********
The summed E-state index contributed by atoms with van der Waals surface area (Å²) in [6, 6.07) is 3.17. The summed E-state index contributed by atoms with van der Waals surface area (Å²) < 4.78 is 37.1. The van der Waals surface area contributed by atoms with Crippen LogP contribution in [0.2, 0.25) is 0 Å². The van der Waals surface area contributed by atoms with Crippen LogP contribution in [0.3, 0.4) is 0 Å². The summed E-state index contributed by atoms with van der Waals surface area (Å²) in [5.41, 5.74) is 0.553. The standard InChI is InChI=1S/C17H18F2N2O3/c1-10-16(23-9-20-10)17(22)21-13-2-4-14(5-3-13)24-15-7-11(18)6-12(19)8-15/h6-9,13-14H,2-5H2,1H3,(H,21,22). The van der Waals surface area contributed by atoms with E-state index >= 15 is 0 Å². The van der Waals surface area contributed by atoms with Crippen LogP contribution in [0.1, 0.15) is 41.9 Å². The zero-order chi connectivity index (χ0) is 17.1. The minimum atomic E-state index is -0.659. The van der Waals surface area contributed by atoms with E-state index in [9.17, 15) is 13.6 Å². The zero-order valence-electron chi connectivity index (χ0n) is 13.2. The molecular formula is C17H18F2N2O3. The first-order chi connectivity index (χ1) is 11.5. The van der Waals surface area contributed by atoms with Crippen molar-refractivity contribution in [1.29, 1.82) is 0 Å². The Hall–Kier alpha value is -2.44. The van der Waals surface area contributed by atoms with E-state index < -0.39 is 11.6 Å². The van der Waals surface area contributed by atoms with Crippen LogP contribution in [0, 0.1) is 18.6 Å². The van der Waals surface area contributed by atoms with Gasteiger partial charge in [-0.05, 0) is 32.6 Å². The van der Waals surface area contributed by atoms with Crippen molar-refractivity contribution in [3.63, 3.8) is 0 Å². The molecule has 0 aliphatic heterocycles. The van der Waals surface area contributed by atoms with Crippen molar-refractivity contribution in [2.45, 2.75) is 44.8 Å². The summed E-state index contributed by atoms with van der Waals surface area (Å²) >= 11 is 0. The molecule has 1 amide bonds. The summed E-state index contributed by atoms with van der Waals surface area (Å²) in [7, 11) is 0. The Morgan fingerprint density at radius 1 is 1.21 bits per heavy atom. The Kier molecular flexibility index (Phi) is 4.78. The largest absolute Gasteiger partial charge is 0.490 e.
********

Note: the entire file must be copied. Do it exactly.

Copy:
The summed E-state index contributed by atoms with van der Waals surface area (Å²) in [6, 6.07) is 3.17. The summed E-state index contributed by atoms with van der Waals surface area (Å²) < 4.78 is 37.1. The van der Waals surface area contributed by atoms with Crippen LogP contribution in [0.2, 0.25) is 0 Å². The van der Waals surface area contributed by atoms with Crippen LogP contribution in [0.3, 0.4) is 0 Å². The summed E-state index contributed by atoms with van der Waals surface area (Å²) in [5.41, 5.74) is 0.553. The standard InChI is InChI=1S/C17H18F2N2O3/c1-10-16(23-9-20-10)17(22)21-13-2-4-14(5-3-13)24-15-7-11(18)6-12(19)8-15/h6-9,13-14H,2-5H2,1H3,(H,21,22). The van der Waals surface area contributed by atoms with E-state index >= 15 is 0 Å². The van der Waals surface area contributed by atoms with Crippen LogP contribution in [0.1, 0.15) is 41.9 Å². The zero-order chi connectivity index (χ0) is 17.1. The minimum atomic E-state index is -0.659. The van der Waals surface area contributed by atoms with E-state index in [9.17, 15) is 13.6 Å². The zero-order valence-electron chi connectivity index (χ0n) is 13.2. The molecular formula is C17H18F2N2O3. The first-order chi connectivity index (χ1) is 11.5. The van der Waals surface area contributed by atoms with Crippen molar-refractivity contribution in [1.29, 1.82) is 0 Å². The Hall–Kier alpha value is -2.44. The van der Waals surface area contributed by atoms with E-state index < -0.39 is 11.6 Å². The van der Waals surface area contributed by atoms with Crippen LogP contribution in [0, 0.1) is 18.6 Å². The van der Waals surface area contributed by atoms with Gasteiger partial charge in [-0.05, 0) is 32.6 Å². The van der Waals surface area contributed by atoms with Crippen molar-refractivity contribution in [3.63, 3.8) is 0 Å². The molecule has 0 aliphatic heterocycles. The van der Waals surface area contributed by atoms with Crippen molar-refractivity contribution in [2.45, 2.75) is 44.8 Å². The summed E-state index contributed by atoms with van der Waals surface area (Å²) >= 11 is 0. The molecule has 1 amide bonds. The summed E-state index contributed by atoms with van der Waals surface area (Å²) in [7, 11) is 0. The Morgan fingerprint density at radius 1 is 1.21 bits per heavy atom. The Kier molecular flexibility index (Phi) is 4.78. The largest absolute Gasteiger partial charge is 0.490 e.